Journal: Unprecedented phenomenon from using saltwater in Fukushima reactors — Forming new uranium compounds able to travel long distances… “like carbon buckyballs”

Published: January 27th, 2012 at 3:54 am ET
By

27 comments


Title: How sea water could corrode nuclear fuel
Source: UC Davis News & Information
Date: January 26, 2012
Emphasis Added

Japan used seawater to cool nuclear fuel at the stricken Fukushima-Daiichi nuclear plant after the tsunami in March 2011 — and that was probably the best action to take at the time, says Professor Alexandra Navrotsky of the University of California, Davis.

But Navrotsky and others have since discovered a new way in which seawater can corrode nuclear fuel, forming uranium compounds that could potentially travel long distances, either in solution or as very small particles. The research team published its work Jan. 23 in the journal Proceedings of the National Academy of Sciences.

This is a phenomenon that has not been considered before,” said Alexandra Navrotsky, distinguished professor of ceramic, earth and environmental materials chemistry. “We don’t know how much this will increase the rate of corrosion, but it is something that will have to be considered in future.”

Japan used seawater to avoid a much more serious accident at the Fukushima-Daiichi plant, and Navrotsky said, to her knowledge, there is no evidence of long-distance uranium contamination from the plant.

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Uranium in nuclear fuel rods is in a chemical form that is “pretty insoluble” in water, Navrotsky said, unless the uranium is oxidized to uranium-VI — a process that can be facilitated when radiation converts water into peroxide, a powerful oxidizing agent.

Peter Burns, professor of civil engineering and geological sciences at the University of Notre Dame and a co-author of the new paper, had previously made spherical uranium peroxide clusters, rather like carbon “buckyballs,” that can dissolve or exist as solids.

In the new paper, the researchers show that in the presence of alkali metal ions such as sodium — for example, in seawater — these clusters are stable enough to persist in solution or as small particles even when the oxidizing agent is removed.

In other words, these clusters could form on the surface of a fuel rod exposed to seawater and then be transported away, surviving in the environment for months or years before reverting to more common forms of uranium, without peroxide, and settling to the bottom of the ocean. There is no data yet on how fast these uranium peroxide clusters will break down in the environment, Navrotsky said.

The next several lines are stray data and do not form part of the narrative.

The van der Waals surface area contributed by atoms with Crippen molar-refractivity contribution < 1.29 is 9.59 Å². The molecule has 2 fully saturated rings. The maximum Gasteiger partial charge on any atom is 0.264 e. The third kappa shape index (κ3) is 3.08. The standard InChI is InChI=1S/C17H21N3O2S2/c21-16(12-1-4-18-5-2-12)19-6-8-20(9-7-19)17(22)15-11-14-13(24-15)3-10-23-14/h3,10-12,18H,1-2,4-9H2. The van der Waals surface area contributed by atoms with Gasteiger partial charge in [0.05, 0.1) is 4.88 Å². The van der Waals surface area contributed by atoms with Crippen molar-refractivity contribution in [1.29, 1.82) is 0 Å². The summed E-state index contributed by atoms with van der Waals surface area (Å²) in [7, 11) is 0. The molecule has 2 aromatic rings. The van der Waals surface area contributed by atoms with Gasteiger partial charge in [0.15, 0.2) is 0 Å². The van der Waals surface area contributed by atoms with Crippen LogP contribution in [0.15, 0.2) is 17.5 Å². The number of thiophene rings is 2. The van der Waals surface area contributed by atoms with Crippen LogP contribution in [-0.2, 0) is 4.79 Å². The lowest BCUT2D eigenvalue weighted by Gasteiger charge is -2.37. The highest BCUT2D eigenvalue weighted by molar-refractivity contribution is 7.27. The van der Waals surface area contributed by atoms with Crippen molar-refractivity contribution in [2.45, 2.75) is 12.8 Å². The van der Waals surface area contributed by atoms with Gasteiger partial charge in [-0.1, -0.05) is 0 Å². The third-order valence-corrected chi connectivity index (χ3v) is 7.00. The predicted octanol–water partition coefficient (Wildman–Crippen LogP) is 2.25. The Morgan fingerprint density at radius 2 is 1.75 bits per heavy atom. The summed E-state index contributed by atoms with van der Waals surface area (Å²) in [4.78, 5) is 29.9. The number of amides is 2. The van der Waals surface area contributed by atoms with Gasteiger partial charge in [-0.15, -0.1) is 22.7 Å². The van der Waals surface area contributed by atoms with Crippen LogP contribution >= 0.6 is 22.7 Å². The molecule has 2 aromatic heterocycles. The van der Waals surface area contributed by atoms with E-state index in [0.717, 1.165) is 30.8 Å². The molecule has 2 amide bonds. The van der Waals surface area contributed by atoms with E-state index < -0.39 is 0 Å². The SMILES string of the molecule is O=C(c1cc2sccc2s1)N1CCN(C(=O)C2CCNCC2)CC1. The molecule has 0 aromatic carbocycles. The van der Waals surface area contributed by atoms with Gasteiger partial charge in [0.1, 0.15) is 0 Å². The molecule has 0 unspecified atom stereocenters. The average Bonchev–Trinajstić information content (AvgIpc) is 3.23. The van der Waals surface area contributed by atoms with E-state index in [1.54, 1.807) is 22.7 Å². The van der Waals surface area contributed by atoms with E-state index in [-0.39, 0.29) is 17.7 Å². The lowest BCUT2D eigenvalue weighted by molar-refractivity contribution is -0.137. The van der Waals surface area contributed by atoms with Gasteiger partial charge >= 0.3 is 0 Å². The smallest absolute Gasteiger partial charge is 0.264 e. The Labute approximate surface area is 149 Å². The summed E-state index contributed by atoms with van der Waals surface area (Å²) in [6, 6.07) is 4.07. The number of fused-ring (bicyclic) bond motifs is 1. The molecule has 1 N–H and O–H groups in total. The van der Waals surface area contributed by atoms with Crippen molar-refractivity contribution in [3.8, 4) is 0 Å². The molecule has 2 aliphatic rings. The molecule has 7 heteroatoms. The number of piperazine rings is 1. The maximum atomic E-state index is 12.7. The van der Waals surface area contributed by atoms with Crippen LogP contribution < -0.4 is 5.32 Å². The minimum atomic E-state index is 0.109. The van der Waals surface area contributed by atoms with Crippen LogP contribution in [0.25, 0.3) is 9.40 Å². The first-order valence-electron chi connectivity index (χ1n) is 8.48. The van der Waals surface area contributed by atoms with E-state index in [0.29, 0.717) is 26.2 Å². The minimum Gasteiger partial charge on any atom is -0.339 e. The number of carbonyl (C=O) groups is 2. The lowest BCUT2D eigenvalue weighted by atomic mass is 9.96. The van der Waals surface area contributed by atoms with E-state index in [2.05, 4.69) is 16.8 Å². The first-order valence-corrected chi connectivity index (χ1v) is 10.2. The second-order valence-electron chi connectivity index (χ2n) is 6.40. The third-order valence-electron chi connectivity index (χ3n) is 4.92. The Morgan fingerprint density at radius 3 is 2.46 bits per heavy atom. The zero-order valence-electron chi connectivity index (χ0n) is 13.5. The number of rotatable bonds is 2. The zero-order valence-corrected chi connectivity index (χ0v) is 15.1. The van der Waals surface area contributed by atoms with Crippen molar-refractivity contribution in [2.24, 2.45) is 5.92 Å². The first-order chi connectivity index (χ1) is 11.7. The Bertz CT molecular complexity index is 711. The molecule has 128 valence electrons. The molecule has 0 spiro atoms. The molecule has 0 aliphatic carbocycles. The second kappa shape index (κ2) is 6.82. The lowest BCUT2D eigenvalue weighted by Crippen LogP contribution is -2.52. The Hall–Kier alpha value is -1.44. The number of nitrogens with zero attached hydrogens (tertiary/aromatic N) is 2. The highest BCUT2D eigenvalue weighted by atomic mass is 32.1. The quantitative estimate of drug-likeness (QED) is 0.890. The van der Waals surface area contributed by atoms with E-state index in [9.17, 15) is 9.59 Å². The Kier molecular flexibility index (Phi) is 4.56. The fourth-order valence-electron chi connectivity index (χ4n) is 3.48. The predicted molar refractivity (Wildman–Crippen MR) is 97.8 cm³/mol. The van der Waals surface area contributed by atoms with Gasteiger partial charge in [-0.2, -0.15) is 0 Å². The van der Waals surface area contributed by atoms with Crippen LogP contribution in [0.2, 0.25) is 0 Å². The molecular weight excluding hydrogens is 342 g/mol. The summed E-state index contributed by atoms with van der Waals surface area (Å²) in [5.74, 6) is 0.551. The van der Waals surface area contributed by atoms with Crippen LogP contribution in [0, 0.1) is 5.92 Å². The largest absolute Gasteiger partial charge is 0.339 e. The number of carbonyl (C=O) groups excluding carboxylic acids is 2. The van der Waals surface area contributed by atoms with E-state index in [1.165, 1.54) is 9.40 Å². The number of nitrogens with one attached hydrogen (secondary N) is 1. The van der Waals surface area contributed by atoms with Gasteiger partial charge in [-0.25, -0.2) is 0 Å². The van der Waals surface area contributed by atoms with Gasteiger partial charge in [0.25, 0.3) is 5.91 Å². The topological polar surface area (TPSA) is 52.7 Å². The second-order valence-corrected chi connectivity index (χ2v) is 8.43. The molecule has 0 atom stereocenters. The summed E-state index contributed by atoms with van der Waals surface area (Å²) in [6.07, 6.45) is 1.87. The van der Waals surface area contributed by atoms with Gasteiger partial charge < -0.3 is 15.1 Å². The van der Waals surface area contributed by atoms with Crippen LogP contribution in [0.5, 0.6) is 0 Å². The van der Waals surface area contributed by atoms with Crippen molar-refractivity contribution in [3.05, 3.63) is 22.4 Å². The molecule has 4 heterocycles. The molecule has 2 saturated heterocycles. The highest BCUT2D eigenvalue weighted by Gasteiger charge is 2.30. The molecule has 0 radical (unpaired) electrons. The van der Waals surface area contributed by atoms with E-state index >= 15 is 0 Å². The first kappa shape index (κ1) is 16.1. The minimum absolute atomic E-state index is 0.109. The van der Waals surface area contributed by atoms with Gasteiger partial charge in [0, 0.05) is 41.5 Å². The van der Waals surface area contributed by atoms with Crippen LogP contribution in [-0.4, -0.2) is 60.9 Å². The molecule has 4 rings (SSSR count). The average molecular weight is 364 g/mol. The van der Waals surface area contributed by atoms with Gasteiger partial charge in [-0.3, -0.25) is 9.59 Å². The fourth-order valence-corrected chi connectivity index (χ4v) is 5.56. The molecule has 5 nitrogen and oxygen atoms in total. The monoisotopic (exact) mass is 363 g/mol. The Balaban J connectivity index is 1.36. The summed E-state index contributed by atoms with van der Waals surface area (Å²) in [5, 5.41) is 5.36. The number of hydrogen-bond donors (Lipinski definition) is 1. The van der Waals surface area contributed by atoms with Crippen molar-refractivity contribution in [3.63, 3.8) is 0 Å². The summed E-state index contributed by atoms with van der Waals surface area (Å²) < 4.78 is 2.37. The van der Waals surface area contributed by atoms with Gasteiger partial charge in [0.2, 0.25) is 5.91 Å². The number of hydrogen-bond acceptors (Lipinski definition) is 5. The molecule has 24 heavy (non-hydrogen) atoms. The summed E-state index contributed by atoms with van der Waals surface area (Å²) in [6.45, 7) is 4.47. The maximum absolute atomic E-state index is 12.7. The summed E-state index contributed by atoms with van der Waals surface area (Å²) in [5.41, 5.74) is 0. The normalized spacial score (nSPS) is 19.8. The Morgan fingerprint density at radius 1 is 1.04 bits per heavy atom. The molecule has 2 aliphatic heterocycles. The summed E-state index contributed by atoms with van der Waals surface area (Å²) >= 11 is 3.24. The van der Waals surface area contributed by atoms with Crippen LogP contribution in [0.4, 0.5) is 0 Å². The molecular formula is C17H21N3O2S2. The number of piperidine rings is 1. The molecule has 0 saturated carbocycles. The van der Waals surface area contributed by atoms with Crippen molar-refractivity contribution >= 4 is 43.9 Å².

Read the report here

Follow up to “Navrotsky said, to her knowledge, there is no evidence of long-distance uranium contamination from the plant”:


Title: Fukushima radiation could be ocean risk
Source: UPI
Date: Jan 26, 2012

Seawater used to cool nuclear fuel at Japan’s Fukushima nuclear plant after the 2011 tsunami could have corroded the fuel and spread radiation, scientists say. […]

Uranium in nuclear fuel rods is in a chemical form that is “pretty insoluble” in water, [Professor Alexandra Navrotsky of the University of California, Davis] said, but when radiation converts water into peroxide, a powerful oxidizing agent, uranium can be converted into uranium-VI, which in seawater is stable enough to persist in solution or as small particles.

The uranium-VI could form on the surface of a fuel rod exposed to seawater and then be transported away, surviving in the environment for months or years before reverting to more common forms of uranium and settling to the bottom of the ocean, researchers said. […]

Read the report here

Published: January 27th, 2012 at 3:54 am ET
By

27 comments

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27 comments to Journal: Unprecedented phenomenon from using saltwater in Fukushima reactors — Forming new uranium compounds able to travel long distances… “like carbon buckyballs”

  • Grampybone Grampybone

    I wonder what they have to say on the matter of what types of reactions with what kinds of isotopes produced the influx of Sulfur 35 on the west coast. Oh right I remember it was Chlorine mixing with “mox” fuel that produced it. There was no data saying what Sulfur 35 breaks down into after the initial reports. These new reports about oxidizing uranium could shed a better light on how these radioactive isotopes will travel once in the open ocean. There has been very little information on what plutonium does once it touches chlorine and seawater. Considering that the ocean is where most of the plutonium would have gone it would be good to know what it will do once in our ecosystem. This data on uranium could be the key towards predicting the outcomes of trillions of bequerls of radiation being released. (thats right I said Trillions with a capital T)

    • ion jean ion jean

      Right On, Grampybone…we’re seeing CURRENT releases in the Terabecquerels when they measure Cesium 137…add to that Strontium 90 releases they refuse to acknowledge or monitor that would equal about two thirds of any Cesium levels…hundreds of other radioisotopes that accompany that nuclear waste (again NOT measured!)…radioactive sulfur and chlorine and WOW! A new peroxide uranium in God knows what quantity…True these are our biggest hazards…any nuclide forming an oxygen bond is now soluble in air, water, HUMANS!

      Plutonium can do it too!

    • Toadmac

      Wonder if this could be the cause of all the reports from people who owned Geiger counters around the world recording high readings from rain? To my understanding the answers given from credible scientists do not give correct calculations on the short half life/energies of what was being detected? I was one of those reporters and I have not recorded really high readings from rain since November of last year? As she states “There is no data yet on how fast it would break down in the environment, Navrotsky said in a university release Thursday” I will be keeping a close eye on this. If anyone knows where I can get calculations/energies on this compound/isotope I would be very interested.